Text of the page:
Congress has eliminated “surprise air ambulance bills” as part of the just-passed federal Covid relief bill. Section 105 of the measure provides major relief for air ambulance companies and patients.
The bill would effectively end health insurance company claim payment denials for transports that are “out-of-network,” establish independent resolution for disputed claims, mandate air ambulance data collection on costs and quality, and form a federal air ambulance advisory committee to examine best practices. The nation’s air ambulance companies had long been criticized—often in high-profile media stories—for saddling patients with transport bills that can run into the tens of thousands of dollars.
However, the bill does not totally eliminate patient financial responsibility—they would still be required to satisfy charges equivalent to their in-network deductible. Air ambulance companies and benefits payers would have 30 days to settle claims before taking any disputes to voluntary binding arbitration/independent dispute resolution (IDR).
Air ambulance industry lobby Association of Air Medical Services (AAMS) expressed support for the intent of the legislation but cautioned it could create additional problems for its members. In a prepared statement circulated yesterday, AAMS warned, “hile the entire healthcare community is united in advocating for a solution to balance billing that takes the patient out of the middle of billing disputes, it cannot be done in a way that sacrifices healthcare services, especially during this unprecedented global health emergency.”
Specifically, AAMS took the legislation to task for “adding several new considerations to the arbitration process, such as the consideration of the median-in-network rate—that would be difficult to determine, especially in certain areas of the United States—it would also require the arbitration process to consider aspects of training and quality of the provider, as well as the vehicle (in this case, the aircraft) used to transport the patient. While these are important factors to consider in payment, there are no nationally recognized data metrics on which to consider these factors, and they could be used to favor insurers in the arbitration process.”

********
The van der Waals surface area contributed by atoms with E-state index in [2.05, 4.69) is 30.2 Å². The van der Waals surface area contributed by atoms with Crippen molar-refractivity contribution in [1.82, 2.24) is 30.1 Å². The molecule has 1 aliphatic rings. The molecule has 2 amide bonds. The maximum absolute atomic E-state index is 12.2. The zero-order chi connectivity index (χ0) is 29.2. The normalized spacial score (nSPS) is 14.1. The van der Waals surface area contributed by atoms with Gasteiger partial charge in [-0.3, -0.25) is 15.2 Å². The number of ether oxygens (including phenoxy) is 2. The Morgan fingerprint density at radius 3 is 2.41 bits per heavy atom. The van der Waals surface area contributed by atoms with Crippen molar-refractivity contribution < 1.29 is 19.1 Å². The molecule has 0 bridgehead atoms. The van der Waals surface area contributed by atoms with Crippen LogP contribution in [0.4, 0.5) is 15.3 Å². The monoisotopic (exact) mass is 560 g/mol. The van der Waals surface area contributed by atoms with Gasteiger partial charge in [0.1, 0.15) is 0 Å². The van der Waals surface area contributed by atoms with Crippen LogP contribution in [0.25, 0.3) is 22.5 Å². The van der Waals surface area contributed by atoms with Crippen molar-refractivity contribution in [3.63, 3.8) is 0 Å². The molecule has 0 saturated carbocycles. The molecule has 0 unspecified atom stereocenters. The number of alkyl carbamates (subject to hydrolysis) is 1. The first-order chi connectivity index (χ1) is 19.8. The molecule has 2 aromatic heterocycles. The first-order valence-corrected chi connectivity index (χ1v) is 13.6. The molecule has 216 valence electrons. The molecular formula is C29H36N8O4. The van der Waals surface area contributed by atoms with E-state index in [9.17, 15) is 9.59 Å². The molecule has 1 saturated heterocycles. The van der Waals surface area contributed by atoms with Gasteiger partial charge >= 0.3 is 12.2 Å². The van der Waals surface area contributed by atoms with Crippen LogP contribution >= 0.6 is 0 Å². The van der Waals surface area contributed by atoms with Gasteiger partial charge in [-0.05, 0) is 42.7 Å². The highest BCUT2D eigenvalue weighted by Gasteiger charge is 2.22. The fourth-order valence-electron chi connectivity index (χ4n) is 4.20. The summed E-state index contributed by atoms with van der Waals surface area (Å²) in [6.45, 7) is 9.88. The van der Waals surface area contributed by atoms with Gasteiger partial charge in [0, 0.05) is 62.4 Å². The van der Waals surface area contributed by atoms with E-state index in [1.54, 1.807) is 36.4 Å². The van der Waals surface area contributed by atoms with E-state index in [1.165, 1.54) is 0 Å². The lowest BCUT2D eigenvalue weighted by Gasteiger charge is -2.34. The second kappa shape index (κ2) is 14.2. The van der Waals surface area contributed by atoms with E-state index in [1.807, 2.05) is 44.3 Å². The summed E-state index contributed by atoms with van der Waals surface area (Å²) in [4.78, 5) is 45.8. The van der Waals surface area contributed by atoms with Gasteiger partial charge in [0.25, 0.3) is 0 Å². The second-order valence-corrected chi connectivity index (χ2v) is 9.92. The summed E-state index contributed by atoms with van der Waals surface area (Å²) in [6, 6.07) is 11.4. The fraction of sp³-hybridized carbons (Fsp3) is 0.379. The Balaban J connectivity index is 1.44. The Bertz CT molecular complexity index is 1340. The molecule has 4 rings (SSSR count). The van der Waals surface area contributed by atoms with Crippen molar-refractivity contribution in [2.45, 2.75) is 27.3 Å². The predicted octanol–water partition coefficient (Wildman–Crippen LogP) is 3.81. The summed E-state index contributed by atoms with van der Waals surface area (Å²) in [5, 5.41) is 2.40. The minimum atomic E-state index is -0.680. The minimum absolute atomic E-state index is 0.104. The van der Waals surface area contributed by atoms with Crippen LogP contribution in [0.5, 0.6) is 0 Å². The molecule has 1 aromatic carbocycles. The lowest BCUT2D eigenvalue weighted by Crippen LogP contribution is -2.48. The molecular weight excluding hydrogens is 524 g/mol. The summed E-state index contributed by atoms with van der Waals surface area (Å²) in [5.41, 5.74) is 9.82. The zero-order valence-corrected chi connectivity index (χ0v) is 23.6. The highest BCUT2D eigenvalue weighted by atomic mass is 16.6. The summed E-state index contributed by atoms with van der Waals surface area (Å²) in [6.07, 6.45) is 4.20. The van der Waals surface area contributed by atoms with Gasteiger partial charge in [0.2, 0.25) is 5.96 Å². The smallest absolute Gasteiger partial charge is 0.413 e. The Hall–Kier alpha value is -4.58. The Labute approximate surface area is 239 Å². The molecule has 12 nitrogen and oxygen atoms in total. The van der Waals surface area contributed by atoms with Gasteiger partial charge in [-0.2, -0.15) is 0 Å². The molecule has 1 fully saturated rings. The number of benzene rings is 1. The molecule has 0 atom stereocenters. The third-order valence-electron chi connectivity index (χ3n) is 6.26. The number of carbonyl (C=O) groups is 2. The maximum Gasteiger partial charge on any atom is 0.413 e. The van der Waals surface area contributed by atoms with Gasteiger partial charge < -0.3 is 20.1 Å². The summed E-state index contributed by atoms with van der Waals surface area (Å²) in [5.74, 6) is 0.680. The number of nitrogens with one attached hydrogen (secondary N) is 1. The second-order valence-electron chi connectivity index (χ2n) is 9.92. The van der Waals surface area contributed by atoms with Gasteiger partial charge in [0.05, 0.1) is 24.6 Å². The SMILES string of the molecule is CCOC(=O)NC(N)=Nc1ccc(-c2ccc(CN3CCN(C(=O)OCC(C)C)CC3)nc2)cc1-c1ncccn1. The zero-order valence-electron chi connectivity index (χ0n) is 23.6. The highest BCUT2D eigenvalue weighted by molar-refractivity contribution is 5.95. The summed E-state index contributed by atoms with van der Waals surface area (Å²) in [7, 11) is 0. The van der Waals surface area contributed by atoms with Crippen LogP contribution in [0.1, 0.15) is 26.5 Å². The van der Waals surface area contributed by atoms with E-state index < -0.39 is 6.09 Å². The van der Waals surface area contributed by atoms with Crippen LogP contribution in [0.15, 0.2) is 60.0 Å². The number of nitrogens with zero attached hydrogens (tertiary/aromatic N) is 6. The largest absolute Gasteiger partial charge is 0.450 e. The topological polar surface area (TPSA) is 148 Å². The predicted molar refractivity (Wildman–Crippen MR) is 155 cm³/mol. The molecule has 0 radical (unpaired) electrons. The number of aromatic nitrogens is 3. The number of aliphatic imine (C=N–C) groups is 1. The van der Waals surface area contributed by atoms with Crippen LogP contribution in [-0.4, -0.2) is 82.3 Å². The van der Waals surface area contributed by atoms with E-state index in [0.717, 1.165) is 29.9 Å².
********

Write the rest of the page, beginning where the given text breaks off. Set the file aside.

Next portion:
Perhaps most troubling to the industry is a provision in the legislation that directs the IDR entity to “not consider usual and customary charges” in settling payment disputes between air ambulance providers and health insurers.
Before the passage of this legislation, air ambulance companies had been dealing with private insurance payment problems by establishing in-network agreements with health insurers or selling annual “memberships” directly to the general public that covered all or part of transport costs.
The bill does nothing to immediately remedy long-held industry concerns that Medicare and Medicaid covered transports are reimbursed at rates substantially below costs. Patients covered under these federal and state programs represent 70 percent of all transports, according to AAMS. However, the mandatory cost data collection section of the bill could generate information to persuade Congress to raise these reimbursement rates in the future.